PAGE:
It is well to keep this in mind: Obsessions will always argue endlessly with you. Once you engage them in conversation, they will point out critical difficulties in whatever course of action you favor, raise your anxiety to new levels, and prevent you from making any confident decision. If you drive into their trap, you’ll keep going in circles.

Here’s the strategy. First, as soon as an obsessional fear strikes, make the call that it is an obsession. (Rules: If you have previously labeled the fear as an obsession; or if it ‘feels’ like an obsession, or if you think it ‘probably is’ an obsession, then it is an obsession.) Then say, “This fear can bother me as much as it wants; but I’m not going to talk to it, I’m not going to go there. I’m going to do something else.”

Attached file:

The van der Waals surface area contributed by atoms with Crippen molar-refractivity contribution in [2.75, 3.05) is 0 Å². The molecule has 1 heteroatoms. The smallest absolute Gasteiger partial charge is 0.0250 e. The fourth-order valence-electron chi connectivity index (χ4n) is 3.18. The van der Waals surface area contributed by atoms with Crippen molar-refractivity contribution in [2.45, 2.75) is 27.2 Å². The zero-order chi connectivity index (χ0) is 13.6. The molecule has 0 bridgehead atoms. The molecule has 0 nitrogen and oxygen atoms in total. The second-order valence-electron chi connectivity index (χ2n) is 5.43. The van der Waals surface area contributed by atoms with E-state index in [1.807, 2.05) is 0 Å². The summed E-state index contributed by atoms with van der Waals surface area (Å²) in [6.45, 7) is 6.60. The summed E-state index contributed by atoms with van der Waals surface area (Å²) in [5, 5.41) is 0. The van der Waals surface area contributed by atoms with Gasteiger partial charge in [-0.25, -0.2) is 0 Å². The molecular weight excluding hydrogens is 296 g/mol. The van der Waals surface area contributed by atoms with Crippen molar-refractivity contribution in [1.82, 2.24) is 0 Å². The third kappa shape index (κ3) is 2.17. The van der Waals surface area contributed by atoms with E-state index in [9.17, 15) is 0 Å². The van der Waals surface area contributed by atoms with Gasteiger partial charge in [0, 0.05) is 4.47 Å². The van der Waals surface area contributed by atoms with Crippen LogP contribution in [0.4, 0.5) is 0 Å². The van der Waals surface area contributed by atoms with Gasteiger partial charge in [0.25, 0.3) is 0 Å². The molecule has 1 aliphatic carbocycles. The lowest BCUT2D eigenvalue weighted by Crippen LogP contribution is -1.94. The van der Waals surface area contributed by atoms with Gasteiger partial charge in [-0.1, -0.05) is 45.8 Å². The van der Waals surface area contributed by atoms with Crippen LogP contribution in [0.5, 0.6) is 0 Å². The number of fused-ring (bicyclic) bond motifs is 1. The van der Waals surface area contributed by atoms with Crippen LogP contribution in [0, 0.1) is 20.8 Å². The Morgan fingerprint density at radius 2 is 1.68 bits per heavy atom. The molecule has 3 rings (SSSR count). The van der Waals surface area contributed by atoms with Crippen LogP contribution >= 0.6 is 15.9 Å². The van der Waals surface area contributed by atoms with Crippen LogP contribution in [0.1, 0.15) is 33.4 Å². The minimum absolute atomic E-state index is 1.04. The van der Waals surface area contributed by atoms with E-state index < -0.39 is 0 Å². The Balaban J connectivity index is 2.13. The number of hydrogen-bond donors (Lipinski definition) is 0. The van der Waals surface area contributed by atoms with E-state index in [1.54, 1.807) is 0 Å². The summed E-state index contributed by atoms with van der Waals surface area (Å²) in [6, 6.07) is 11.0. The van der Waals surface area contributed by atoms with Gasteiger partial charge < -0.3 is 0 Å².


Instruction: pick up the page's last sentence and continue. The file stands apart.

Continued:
You may also like

4 Response Comments

  • Marie  November 11, 2017 at 8:51 pm

    I love this post! I’m curious…would you prescribe ERP in a case like this, or just have the person ignore the thoughts and trust that God will lead him/her in His timing? If one does ERP for an obsession like this, is it possible to “dull” the conscience too much?

    Reply
  • admin  November 12, 2017 at 7:42 am

    Well, it depends on what’s working. No need to go on to intensive ERP if the obsessional fear is treated by taking a new attitude towards it. In fact, that is a form of ERP since it involves exposure and not responding to the fear. But intensive, purposeful and repeated exposure such as behavioral therapists use, and is usually what we mean when we say “ERP” is of course also an excellent approach to treatment. No, that never results in too much loss of conscience. It just knocks the fear down to a more acceptable range.

    Reply
    • Marie  November 13, 2017 at 6:22 am

      That makes sense. Thank you for the reply!

      Reply
  • Marie  September 9, 2019 at 1:41 pm